S. Senators. Feinstein has been re-elected five times since and in the 2012 election, she received 7.75 million votes--the most popular votes in any U. S. Senate election in history. Feinstein was the author of the 1994 Federal Assault Weapons Ban which expired in 2004. In 2013, she introduced a new assault weapons bill. Feinstein is the first and only woman to have chaired the Senate Rules Committee and the Select Committee on Intelligence. To date, she is the only woman to have presided over a U. S. presidential inauguration. At the age of 85, Feinstein is the oldest sitting U. S. Senator. Upon the retirement of Barbara Mikulski in January 2017, Feinstein became the longest-tenured female U. S. Senator serving in the Senate. Having won reelection in 2018 to a six-year term expiring in January 2025, Feinstein will become the longest serving woman Senator in history should she serve her full term. Feinstein was born Dianne Emiel Goldman in San Francisco, to Betty, a former model, Leon Goldman, a surgeon.
Feinstein's paternal grandparents were Jewish immigrants from Poland. Her maternal grandparents, the Rosenburg family, were from Russia. While they were of German-Jewish ancestry, they practiced the Russian Orthodox faith, as was required for Jews residing in Saint Petersburg. Feinstein graduated from Convent of the Sacred Heart High School, San Francisco in 1951 and from Stanford University in 1955 with a Bachelor of Arts in History. Prior to elected service, Feinstein was appointed by then-California Governor Pat Brown to serve as a member of the California Women's Parole Board. Feinstein served as a fellow at the Coro Foundation in San Francisco. In 1969, Feinstein was elected to the San Francisco Board of Supervisors, she remained on the Board for nine years. During her tenure on the Board of Supervisors, she unsuccessfully ran for mayor of San Francisco twice, in 1971 against mayor Joseph Alioto, in 1975, when she lost the contest for a runoff slot by one percentage point, to supervisor John Barbagelata.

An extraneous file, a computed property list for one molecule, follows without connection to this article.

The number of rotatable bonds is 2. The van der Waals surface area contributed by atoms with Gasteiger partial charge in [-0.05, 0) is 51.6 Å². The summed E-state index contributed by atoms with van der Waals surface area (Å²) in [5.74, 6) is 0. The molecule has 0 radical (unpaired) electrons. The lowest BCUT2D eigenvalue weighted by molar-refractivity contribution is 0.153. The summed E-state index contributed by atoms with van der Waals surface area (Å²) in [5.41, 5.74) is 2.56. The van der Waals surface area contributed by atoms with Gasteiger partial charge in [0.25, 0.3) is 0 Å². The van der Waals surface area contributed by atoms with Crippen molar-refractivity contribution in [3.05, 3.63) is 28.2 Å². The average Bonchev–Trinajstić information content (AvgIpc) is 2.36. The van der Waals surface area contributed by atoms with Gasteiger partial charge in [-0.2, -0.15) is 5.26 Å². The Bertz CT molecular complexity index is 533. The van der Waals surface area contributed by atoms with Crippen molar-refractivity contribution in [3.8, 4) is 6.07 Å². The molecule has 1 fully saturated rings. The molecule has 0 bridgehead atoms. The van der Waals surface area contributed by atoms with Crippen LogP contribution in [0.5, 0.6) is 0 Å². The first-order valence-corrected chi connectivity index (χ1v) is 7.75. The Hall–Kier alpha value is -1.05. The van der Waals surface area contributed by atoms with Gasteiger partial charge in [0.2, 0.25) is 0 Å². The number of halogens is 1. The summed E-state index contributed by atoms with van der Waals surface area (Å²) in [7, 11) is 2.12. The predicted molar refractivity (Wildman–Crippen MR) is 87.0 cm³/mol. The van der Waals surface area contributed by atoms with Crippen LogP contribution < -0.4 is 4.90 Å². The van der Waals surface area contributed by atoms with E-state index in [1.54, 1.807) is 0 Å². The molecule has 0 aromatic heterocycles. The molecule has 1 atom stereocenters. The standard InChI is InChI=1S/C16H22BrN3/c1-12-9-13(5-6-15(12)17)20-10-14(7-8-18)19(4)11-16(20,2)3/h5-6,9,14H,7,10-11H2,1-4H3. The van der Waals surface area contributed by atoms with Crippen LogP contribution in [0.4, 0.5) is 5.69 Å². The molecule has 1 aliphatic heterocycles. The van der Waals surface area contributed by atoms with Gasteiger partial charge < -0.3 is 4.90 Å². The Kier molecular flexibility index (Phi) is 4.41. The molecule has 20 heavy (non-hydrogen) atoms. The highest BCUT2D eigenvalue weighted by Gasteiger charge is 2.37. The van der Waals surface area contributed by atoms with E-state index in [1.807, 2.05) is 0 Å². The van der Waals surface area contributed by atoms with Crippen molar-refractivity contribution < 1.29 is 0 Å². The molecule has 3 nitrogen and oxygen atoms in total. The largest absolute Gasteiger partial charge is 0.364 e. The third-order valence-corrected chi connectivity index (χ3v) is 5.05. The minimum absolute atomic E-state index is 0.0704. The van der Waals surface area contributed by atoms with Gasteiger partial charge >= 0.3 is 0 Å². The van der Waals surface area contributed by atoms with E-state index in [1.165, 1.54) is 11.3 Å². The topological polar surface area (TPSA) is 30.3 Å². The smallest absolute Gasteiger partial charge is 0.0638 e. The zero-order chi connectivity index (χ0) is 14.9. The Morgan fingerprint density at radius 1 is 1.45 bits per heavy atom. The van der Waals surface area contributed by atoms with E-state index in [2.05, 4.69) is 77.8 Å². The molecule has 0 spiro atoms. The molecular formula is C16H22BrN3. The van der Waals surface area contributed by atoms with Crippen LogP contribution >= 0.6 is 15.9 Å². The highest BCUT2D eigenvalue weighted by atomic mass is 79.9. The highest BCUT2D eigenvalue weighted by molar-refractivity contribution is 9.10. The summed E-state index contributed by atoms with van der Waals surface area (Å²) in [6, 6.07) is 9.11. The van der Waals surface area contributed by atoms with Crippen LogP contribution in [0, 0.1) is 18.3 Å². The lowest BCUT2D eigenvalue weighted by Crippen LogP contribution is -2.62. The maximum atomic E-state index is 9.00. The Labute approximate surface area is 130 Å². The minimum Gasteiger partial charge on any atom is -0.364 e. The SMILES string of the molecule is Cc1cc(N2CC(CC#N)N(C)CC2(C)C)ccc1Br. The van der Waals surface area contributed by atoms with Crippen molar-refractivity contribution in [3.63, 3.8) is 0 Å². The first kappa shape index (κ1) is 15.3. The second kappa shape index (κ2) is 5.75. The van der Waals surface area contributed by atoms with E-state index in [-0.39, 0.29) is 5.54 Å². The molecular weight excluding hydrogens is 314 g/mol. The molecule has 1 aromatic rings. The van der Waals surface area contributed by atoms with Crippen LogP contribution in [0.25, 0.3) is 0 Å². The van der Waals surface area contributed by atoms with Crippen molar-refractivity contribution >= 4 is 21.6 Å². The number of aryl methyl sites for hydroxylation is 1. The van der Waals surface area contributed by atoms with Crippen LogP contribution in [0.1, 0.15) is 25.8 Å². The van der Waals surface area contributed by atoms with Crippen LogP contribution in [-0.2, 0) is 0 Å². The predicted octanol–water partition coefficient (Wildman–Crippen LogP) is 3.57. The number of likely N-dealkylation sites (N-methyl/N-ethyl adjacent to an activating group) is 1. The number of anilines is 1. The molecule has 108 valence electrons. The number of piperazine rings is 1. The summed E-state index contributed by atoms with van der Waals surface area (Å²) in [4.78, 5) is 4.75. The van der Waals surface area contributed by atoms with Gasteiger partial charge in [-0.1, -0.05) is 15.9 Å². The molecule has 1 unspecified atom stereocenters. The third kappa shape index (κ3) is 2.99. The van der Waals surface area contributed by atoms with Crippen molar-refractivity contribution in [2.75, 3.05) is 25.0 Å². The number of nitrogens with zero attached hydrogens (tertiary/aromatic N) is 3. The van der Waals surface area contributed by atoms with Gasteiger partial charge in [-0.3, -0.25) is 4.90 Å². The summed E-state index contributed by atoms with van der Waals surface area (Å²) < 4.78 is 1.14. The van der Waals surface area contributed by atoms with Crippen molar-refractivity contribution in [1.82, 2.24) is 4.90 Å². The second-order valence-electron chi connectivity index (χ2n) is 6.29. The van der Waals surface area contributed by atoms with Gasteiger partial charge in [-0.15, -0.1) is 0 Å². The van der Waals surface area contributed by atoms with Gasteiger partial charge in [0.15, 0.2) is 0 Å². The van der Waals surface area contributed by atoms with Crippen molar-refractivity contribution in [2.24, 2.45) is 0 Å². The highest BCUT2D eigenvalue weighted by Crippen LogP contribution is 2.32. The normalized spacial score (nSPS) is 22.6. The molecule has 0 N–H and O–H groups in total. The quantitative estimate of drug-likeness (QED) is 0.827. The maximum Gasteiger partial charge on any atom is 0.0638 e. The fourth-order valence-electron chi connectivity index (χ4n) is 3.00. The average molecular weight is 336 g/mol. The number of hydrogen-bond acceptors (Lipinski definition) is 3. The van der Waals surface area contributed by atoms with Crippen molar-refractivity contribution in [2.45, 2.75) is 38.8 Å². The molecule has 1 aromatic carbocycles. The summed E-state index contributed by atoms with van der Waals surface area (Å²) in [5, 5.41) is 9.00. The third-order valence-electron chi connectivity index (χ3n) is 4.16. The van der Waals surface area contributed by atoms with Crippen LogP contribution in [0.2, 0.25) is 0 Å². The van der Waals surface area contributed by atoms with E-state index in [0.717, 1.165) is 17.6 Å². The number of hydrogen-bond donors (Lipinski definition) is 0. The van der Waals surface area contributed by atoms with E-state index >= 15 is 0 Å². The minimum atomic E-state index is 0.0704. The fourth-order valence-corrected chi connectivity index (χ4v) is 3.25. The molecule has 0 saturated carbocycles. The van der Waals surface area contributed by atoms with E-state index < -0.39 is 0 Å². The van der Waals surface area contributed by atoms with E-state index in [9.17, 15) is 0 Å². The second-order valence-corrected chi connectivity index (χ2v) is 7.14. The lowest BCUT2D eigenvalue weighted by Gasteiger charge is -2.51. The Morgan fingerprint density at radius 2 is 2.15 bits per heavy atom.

Because of her position, Feinstein became a target of the New World Liberation Front, an anti-capitalist and terrorist group which carried out bombings in California in the 1970s. The NWLF placed a bomb on the windowsill of the Feinstein home, they shot out the windows of a beach house she owned. She was elected president of the San Francisco Board of Supervisors in 1978 with initial opposition from Quentin Kopp. On November 27, 1978, Moscone and supervisor Harvey Milk were assassinated by a rival politician, Dan White, who had resigned from the Board of Supervisors two weeks earlier. Feinstein was in City Hall at the time of the shootings and discovered Milk's body after hearing the shots; that day Feinstein announced the assassinations had occurred. As President of the Board of Supervisors upon the death of Moscone, Feinstein succeeded to the mayoralty on December 4, 1978. Feinstein served out the remainder of Moscone's term and was elected in her own right in 1979, she served a full second term.